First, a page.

Properties and Astrophysical Implications of the 150 M Binary Black Hole Merger GW190521

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Properties and Astrophysical Implications of the 150 M Binary Black Hole Merger GW190521. / LIGO Scientific Collaboration.

In: Astrophysical Journal Letters, Vol. 900, No. 1, L13, 02.09.2020.

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@article{86f122e28ccf4b339e3a0b5db30996cf,
title = "Properties and Astrophysical Implications of the 150 M o˙Binary Black Hole Merger GW190521",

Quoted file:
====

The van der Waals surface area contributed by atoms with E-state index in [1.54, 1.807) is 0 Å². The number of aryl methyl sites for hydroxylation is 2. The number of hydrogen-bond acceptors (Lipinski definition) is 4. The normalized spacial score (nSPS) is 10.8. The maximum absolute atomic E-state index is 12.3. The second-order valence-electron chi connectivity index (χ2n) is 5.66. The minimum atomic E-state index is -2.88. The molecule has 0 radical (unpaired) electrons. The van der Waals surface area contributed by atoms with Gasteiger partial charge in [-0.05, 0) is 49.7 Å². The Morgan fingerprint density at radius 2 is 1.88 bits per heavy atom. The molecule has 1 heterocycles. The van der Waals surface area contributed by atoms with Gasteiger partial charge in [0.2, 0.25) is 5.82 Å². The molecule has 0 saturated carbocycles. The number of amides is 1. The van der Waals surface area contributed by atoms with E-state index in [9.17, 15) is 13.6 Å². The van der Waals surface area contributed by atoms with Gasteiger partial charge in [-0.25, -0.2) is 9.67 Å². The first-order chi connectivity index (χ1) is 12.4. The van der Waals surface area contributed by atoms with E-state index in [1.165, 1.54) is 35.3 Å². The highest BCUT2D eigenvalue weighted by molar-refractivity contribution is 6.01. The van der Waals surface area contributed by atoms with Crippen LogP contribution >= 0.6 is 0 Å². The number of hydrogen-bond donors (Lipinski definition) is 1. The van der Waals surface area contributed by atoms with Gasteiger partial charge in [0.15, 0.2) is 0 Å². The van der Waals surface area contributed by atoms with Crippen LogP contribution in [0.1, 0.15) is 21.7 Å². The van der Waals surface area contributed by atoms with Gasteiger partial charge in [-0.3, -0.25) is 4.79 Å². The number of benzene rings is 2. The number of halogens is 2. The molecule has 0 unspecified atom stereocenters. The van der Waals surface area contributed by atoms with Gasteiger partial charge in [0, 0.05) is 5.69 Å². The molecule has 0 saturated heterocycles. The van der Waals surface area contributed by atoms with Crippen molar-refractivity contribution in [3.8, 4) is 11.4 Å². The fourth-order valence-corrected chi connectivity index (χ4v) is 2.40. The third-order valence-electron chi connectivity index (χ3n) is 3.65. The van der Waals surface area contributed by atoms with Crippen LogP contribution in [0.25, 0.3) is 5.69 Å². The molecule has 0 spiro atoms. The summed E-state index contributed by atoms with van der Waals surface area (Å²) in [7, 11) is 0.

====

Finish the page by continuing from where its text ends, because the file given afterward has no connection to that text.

abstract = "The gravitational-wave signal GW190521 is consistent with a binary black hole (BBH) merger source at redshift 0.8 with unusually high component masses, 85-14+21 Mo and 66-18+17 Mo, compared to previously reported events, and shows mild evidence for spin-induced orbital precession. The primary falls in the mass gap predicted by (pulsational) pair-instability supernova theory, in the approximate range 65-120 Mo. The probability that at least one of the black holes in GW190521 is in that range is 99.0%. The final mass of the merger (142-16+28 Mo) classifies it as an intermediate-mass black hole. Under the assumption of a quasi-circular BBH coalescence, we detail the physical properties of GW190521's source binary and its post-merger remnant, including component masses and spin vectors. Three different waveform models, as well as direct comparison to numerical solutions of general relativity, yield consistent estimates of these properties. Tests of strong-field general relativity targeting the merger-ringdown stages of the coalescence indicate consistency of the observed signal with theoretical predictions. We estimate the merger rate of similar systems to be 0.13-0.11+0.30 Gpc-3yr-1. We discuss the astrophysical implications of GW190521 for stellar collapse and for the possible formation of black holes in the pair-instability mass gap through various channels: via (multiple) stellar coalescences, or via hierarchical mergers of lower-mass black holes in star clusters or in active galactic nuclei. We find it to be unlikely that GW190521 is a strongly lensed signal of a lower-mass black hole binary merger. We also discuss more exotic possible sources for GW190521, including a highly eccentric black hole binary, or a primordial black hole binary.",